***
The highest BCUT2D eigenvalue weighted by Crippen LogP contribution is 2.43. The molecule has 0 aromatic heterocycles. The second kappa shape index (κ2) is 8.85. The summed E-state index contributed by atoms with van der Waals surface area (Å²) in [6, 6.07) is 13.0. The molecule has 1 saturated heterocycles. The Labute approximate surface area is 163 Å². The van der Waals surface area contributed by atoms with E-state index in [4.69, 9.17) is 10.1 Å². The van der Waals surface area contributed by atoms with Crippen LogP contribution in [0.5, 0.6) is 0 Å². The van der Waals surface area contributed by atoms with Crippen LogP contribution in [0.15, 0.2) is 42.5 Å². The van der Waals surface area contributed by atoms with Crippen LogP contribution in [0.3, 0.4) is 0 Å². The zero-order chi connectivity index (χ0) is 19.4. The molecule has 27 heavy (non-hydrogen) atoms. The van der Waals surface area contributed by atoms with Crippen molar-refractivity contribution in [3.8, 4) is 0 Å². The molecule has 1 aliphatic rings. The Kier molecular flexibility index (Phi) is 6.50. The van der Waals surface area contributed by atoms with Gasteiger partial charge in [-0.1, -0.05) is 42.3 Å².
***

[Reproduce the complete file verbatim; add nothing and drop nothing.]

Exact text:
The highest BCUT2D eigenvalue weighted by Crippen LogP contribution is 2.43. The molecule has 0 aromatic heterocycles. The second kappa shape index (κ2) is 8.85. The summed E-state index contributed by atoms with van der Waals surface area (Å²) in [6, 6.07) is 13.0. The molecule has 1 saturated heterocycles. The Labute approximate surface area is 163 Å². The van der Waals surface area contributed by atoms with E-state index in [4.69, 9.17) is 10.1 Å². The van der Waals surface area contributed by atoms with Crippen LogP contribution in [0.5, 0.6) is 0 Å². The van der Waals surface area contributed by atoms with Crippen LogP contribution in [0.15, 0.2) is 42.5 Å². The van der Waals surface area contributed by atoms with Crippen LogP contribution in [0.3, 0.4) is 0 Å². The zero-order chi connectivity index (χ0) is 19.4. The molecule has 27 heavy (non-hydrogen) atoms. The van der Waals surface area contributed by atoms with Crippen molar-refractivity contribution in [3.8, 4) is 0 Å². The molecule has 1 aliphatic rings. The Kier molecular flexibility index (Phi) is 6.50. The van der Waals surface area contributed by atoms with Gasteiger partial charge in [-0.1, -0.05) is 42.3 Å².